More funds for developing wave and tidal power technology in Scotland

August 30th, 2012 by RenewableUK

RenewableUK, the trade and professional body representing the wind, wave and tidal energy industries, welcomed the announcement on the 29 August 2012 by the Scottish Government that it will provide nearly £8 million to help fund the testing of five prototype marine energy devices.

The second round of WATERS funding, worth £7.9 million, will be split among five marine energy developers as part of the Scottish Government’s programme to accelerate the development of an industry which it says could be worth up to £4 billion by 2020.

It follows the announcement on 28 August 2012 that two wave developers (Pelamis Wave Power and Aquamarine Power) and two tidal developers (MeyGen and ScottishPower Renewables) will compete for the prestigious £10 million Saltire Prize.

This prize will be awarded by the Scottish Government to the marine energy team that generates the most electricity over a continuous two-year period from the power of the sea, above a minimum target of 100 gigawatt hours.

On the same day, a further £13 million of marine energy funding was announced by an agency set up by the UK Government, the Technology Strategy Board, in partnership with Scottish Enterprise.

David Krohn, RenewableUK’s Wave and Tidal Development manager, said “the WATERS 2 funding helps to ensure that the UK retains its lead in technology development, proving concepts in real sea conditions and providing devices with a route to market.”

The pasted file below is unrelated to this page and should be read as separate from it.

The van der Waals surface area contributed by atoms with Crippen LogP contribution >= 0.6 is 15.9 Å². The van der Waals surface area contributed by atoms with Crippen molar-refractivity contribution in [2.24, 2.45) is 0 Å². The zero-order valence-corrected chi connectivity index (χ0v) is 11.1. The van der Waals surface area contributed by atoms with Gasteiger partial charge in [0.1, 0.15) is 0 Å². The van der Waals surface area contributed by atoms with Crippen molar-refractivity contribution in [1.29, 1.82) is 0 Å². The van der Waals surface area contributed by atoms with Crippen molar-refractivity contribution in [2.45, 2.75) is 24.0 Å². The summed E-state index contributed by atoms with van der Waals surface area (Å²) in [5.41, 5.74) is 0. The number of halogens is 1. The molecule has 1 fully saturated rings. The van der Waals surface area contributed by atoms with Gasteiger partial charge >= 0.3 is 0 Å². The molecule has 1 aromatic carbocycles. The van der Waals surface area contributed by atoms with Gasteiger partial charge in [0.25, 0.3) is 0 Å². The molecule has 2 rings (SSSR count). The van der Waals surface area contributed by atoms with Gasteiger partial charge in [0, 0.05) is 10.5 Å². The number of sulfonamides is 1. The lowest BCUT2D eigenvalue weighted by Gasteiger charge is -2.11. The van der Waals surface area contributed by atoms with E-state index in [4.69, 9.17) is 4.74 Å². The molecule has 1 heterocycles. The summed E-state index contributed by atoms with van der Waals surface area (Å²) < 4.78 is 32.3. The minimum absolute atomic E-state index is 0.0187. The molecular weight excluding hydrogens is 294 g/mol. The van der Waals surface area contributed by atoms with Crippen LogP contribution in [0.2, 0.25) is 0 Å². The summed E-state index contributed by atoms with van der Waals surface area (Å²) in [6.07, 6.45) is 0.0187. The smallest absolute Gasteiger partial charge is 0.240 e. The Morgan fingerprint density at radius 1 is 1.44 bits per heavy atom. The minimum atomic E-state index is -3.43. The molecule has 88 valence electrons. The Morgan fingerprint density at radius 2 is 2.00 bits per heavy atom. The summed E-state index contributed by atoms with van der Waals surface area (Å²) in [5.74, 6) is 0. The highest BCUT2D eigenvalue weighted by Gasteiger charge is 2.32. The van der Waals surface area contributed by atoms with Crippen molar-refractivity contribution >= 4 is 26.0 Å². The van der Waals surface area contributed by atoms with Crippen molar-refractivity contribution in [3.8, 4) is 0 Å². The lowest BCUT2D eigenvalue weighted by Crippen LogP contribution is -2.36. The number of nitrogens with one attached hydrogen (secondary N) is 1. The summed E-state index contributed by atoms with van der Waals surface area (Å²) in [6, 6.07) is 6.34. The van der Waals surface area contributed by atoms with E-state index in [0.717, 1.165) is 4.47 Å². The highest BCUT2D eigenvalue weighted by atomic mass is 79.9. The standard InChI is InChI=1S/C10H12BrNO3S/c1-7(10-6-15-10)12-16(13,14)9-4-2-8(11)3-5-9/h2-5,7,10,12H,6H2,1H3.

“Along with the award from the Technology Strategy Board, the WATERS 2 funding drives research and development and contributes towards the momentum the industry needs to vault the innovation gap.”

“We now have a coherent and coordinated funding package supporting the development of the industry up to the installation of pre-commercial arrays – but it’s vital that a pathway is mapped beyond this to move towards true commerciality,” he said.

“The Green Investment Bank and the Renewable Energy Investment Fund should be providing the debt finance the industry needs if it’s to attain challenging targets such as the one set by the Saltire Prize,” David Krohn said.

Wave and tidal energy has attracted widespread support in recent years, as it has the potential to generate 20% of the UK’s electricity needs, creating 10,000 jobs according to the Carbon Trust.

The British Government announced in 2011 that £20 million of funding would be made available to encourage the deployment of multiple marine devices in an array formation, setting up the Marine Energy Array Demonstrator (MEAD) scheme. The Scottish Government unveiled an £18 million Marine Array Commercialisation Fund (MCRF) in May 2012.

The Scottish Government also announced that wave and tidal energy would be among the technologies benefitting from a £103 Renewable Energy Investment Fund (REIF) set up in March.

The Green Investment Bank announced by the British Government in 2010 will provide debt financing for some renewables on a commercial basis. The GIB has not identified marine energy as a priority sector, but RenewableUK is urging it to find a way to support the development of wave and tidal technology.

 

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